Changes to student absence policy in review

Adam Zeitlin teaches Honors Physics to his junior and senior class. Zeitlin had to learn to balance in person schooling with students who chose remote schooling or were out to do Covid-19 exposure.

On Jan. 11, the Montgomery County Board of Education (BOE) passed a new emergency ruling allowing parents to temporarily withhold students from attending in-person classes due to high Covid-19 positivity rates. Students who stay at home are still expected to continue learning virtually by working directly with their teachers. Despite the high numbers of cases at Walter Johnson, the school continued in-person learning causing many students, parents and teachers concern for their health and safety.

Students will not be allowed to stay at home for the remainder of the school year and the BOE is working to create a “chunk” schedule which will allow students to stay at home on a two-week rolling basis.

The BOE will hold periodic town hall meetings with school administrators, students, families and the Parent Teacher Associations and continue to reassess whether to extend this option. The most recent meeting was conducted on Jan. 31, during which the BOE decided to continue the withholding option for another two weeks. The next meeting is scheduled for Feb. 14.

“It [the new policy] takes into account the parents’ perspective … It is not just like a student arbitrarily not coming to school and blaming it on Covid. It is a decision made at the family level between the parents and students,” English teacher Ian Matthews said.

While the decision has eased some of the immediate concerns, it placed an additional burden on already overburdened teachers. At the beginning of the school year and prior to the Omicron surge, MCPS had a very limited virtual option for students. Those interested in virtual learning had to apply long before the beginning of the year for the Montgomery County Virtual Academy. Spots were limited and a long waiting list meant that joining the Virtual Academy after the start of the school year was very unlikely, and the very large majority of students have been attending in person.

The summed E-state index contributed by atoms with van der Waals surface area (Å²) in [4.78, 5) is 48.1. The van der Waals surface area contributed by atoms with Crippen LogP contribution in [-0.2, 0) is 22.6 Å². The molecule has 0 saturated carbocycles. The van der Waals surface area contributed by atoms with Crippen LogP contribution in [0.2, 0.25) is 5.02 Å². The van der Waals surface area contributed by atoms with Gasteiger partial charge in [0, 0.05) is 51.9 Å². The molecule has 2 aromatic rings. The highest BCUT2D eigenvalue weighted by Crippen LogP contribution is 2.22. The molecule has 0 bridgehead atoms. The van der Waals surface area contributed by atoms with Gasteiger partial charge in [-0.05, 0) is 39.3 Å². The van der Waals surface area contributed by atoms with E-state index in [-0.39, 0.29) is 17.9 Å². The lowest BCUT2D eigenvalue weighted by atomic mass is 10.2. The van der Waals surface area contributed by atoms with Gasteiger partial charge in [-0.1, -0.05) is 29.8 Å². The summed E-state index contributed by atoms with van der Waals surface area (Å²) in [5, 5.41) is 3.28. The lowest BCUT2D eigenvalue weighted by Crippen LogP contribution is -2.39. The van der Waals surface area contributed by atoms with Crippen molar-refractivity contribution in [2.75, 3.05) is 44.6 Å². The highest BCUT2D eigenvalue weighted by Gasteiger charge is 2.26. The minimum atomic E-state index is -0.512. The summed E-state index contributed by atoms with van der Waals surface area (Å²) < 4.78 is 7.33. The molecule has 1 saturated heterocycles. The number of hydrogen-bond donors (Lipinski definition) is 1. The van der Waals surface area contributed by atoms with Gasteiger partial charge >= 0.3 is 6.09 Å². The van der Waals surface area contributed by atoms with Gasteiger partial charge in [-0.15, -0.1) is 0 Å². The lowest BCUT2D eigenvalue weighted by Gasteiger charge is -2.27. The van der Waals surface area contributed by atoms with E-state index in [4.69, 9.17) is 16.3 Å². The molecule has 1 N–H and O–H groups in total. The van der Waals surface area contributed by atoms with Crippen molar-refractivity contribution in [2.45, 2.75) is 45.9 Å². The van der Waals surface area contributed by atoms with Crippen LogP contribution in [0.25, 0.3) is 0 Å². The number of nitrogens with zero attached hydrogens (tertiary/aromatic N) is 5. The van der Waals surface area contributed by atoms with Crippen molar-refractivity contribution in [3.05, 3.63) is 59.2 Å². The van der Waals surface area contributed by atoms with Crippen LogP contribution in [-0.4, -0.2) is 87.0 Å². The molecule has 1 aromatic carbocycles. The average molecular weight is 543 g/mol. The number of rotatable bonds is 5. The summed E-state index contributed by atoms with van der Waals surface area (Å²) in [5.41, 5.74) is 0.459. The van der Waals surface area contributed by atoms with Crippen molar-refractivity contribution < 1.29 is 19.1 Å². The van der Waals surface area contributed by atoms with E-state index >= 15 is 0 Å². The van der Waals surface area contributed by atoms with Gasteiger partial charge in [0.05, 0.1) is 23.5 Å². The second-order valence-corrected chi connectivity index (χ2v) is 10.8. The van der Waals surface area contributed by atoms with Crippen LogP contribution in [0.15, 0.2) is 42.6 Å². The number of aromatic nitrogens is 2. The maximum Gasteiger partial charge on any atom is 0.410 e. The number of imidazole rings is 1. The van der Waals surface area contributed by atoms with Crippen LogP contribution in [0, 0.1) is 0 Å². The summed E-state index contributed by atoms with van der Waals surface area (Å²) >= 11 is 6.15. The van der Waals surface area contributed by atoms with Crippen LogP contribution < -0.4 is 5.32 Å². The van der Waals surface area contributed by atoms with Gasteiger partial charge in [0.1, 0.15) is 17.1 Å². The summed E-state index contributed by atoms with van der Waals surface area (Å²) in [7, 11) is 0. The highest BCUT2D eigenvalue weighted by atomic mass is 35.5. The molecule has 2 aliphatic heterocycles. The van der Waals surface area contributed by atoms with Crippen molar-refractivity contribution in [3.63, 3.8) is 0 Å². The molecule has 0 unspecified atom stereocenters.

As students contracted the virus and/or were quarantined after close contact, they were instructed to work directly with their teachers to continue learning from home. The students could not join the Virtual Academy, which meant teachers had to not only instruct inside their classrooms, but also work directly with these students during their absences.

The new decision adds more students to the already significant number learning from home due to COVID-19 quarantine. This puts more pressure on teachers to teach both students inside the classroom and those at home.

“So, when a lot of students are out for excused absences, I want to provide as much as I can for them as if they were in class. The problem is that if you are providing hybrid instruction essentially, you have to tailor your instruction to be able to be put online,” science teacher Adam Zeitlin said.

With this recent move made by teachers to expand hybrid learning, some are concerned that the teachers will not be able to keep up with the significant increase in workload and that the quality of instruction will suffer.

“Kids concerned with safety and parents concerned with safety are valid. But, it does put a tremendous burden on us to navigate how to effectively teach them online and not have them miss important lessons,” history teacher Toni Scher said.

Some teachers believe that the Board could have handled the situation differently and that going virtual for 14 days right after winter break would have limited the spread and alleviated some of the pressure on teachers. A student walkout was held on Jan. 21 and student petitions were filed with the MCPS asking for a virtual option as students also agreed with this sentiment.

“I think it would have been better if we would have gone on a one or two week virtual break, to eliminate the possibility of everyone getting [sick] over and over again. The longer the students remain virtual the more it [teaching] becomes virtual like last year,” Zeitlin said.